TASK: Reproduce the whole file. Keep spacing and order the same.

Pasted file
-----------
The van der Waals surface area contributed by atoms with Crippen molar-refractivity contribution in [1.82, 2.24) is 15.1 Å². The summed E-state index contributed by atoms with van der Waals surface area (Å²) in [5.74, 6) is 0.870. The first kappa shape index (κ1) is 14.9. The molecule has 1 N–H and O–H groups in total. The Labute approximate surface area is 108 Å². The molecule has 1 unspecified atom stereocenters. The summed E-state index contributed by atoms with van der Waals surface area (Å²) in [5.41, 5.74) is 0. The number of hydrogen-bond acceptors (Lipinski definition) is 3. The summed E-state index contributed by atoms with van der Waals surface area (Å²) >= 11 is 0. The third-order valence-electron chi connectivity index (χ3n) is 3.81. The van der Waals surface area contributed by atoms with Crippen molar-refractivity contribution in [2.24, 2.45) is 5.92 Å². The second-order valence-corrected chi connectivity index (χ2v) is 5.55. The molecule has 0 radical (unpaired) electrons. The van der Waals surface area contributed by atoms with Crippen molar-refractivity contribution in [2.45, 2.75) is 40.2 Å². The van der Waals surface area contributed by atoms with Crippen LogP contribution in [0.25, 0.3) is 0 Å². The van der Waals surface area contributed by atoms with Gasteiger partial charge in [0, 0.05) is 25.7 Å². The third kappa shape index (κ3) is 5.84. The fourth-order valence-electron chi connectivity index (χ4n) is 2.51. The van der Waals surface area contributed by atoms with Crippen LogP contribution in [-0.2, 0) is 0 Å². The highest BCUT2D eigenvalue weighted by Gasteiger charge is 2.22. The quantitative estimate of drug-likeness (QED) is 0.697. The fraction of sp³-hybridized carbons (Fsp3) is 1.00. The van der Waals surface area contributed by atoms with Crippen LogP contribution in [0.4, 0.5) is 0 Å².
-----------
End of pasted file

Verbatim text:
The van der Waals surface area contributed by atoms with Crippen molar-refractivity contribution in [1.82, 2.24) is 15.1 Å². The summed E-state index contributed by atoms with van der Waals surface area (Å²) in [5.74, 6) is 0.870. The first kappa shape index (κ1) is 14.9. The molecule has 1 N–H and O–H groups in total. The Labute approximate surface area is 108 Å². The molecule has 1 unspecified atom stereocenters. The summed E-state index contributed by atoms with van der Waals surface area (Å²) in [5.41, 5.74) is 0. The number of hydrogen-bond acceptors (Lipinski definition) is 3. The summed E-state index contributed by atoms with van der Waals surface area (Å²) >= 11 is 0. The third-order valence-electron chi connectivity index (χ3n) is 3.81. The van der Waals surface area contributed by atoms with Crippen molar-refractivity contribution in [2.24, 2.45) is 5.92 Å². The second-order valence-corrected chi connectivity index (χ2v) is 5.55. The molecule has 0 radical (unpaired) electrons. The van der Waals surface area contributed by atoms with Crippen molar-refractivity contribution in [2.45, 2.75) is 40.2 Å². The van der Waals surface area contributed by atoms with Crippen LogP contribution in [0.25, 0.3) is 0 Å². The van der Waals surface area contributed by atoms with Gasteiger partial charge in [0, 0.05) is 25.7 Å². The third kappa shape index (κ3) is 5.84. The fourth-order valence-electron chi connectivity index (χ4n) is 2.51. The van der Waals surface area contributed by atoms with Crippen LogP contribution in [-0.2, 0) is 0 Å². The highest BCUT2D eigenvalue weighted by Gasteiger charge is 2.22. The quantitative estimate of drug-likeness (QED) is 0.697. The fraction of sp³-hybridized carbons (Fsp3) is 1.00. The van der Waals surface area contributed by atoms with Crippen LogP contribution in [0.4, 0.5) is 0 Å².